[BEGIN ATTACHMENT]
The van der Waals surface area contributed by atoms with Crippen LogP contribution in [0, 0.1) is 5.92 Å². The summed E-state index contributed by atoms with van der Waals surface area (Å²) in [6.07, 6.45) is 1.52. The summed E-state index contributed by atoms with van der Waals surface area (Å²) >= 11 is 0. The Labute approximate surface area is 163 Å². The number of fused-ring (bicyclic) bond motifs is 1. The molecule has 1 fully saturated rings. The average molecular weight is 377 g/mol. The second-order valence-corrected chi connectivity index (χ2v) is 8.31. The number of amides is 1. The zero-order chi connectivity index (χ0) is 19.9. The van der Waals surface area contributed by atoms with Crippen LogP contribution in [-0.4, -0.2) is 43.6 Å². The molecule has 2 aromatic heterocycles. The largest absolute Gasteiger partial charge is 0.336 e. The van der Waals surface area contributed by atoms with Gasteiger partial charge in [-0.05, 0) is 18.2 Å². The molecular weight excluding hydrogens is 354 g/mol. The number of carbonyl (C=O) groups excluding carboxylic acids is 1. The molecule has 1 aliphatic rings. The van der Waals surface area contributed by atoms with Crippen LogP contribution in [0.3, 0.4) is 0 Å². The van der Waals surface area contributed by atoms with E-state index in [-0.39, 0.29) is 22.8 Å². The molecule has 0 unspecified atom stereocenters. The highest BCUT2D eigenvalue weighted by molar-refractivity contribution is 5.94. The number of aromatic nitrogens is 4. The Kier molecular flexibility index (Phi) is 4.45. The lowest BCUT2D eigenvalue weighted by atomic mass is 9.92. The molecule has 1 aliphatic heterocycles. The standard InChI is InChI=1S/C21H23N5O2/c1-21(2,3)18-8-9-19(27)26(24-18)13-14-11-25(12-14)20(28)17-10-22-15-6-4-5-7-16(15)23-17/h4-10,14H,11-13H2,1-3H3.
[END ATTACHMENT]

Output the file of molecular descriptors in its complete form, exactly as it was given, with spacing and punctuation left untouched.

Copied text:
The van der Waals surface area contributed by atoms with Crippen LogP contribution in [0, 0.1) is 5.92 Å². The summed E-state index contributed by atoms with van der Waals surface area (Å²) in [6.07, 6.45) is 1.52. The summed E-state index contributed by atoms with van der Waals surface area (Å²) >= 11 is 0. The Labute approximate surface area is 163 Å². The number of fused-ring (bicyclic) bond motifs is 1. The molecule has 1 fully saturated rings. The average molecular weight is 377 g/mol. The second-order valence-corrected chi connectivity index (χ2v) is 8.31. The number of amides is 1. The zero-order chi connectivity index (χ0) is 19.9. The van der Waals surface area contributed by atoms with Crippen LogP contribution in [-0.4, -0.2) is 43.6 Å². The molecule has 2 aromatic heterocycles. The largest absolute Gasteiger partial charge is 0.336 e. The van der Waals surface area contributed by atoms with Gasteiger partial charge in [-0.05, 0) is 18.2 Å². The molecular weight excluding hydrogens is 354 g/mol. The number of carbonyl (C=O) groups excluding carboxylic acids is 1. The molecule has 1 aliphatic rings. The van der Waals surface area contributed by atoms with Crippen LogP contribution in [0.3, 0.4) is 0 Å². The van der Waals surface area contributed by atoms with E-state index in [-0.39, 0.29) is 22.8 Å². The molecule has 0 unspecified atom stereocenters. The highest BCUT2D eigenvalue weighted by molar-refractivity contribution is 5.94. The number of aromatic nitrogens is 4. The Kier molecular flexibility index (Phi) is 4.45. The lowest BCUT2D eigenvalue weighted by atomic mass is 9.92. The molecule has 1 aliphatic heterocycles. The standard InChI is InChI=1S/C21H23N5O2/c1-21(2,3)18-8-9-19(27)26(24-18)13-14-11-25(12-14)20(28)17-10-22-15-6-4-5-7-16(15)23-17/h4-10,14H,11-13H2,1-3H3.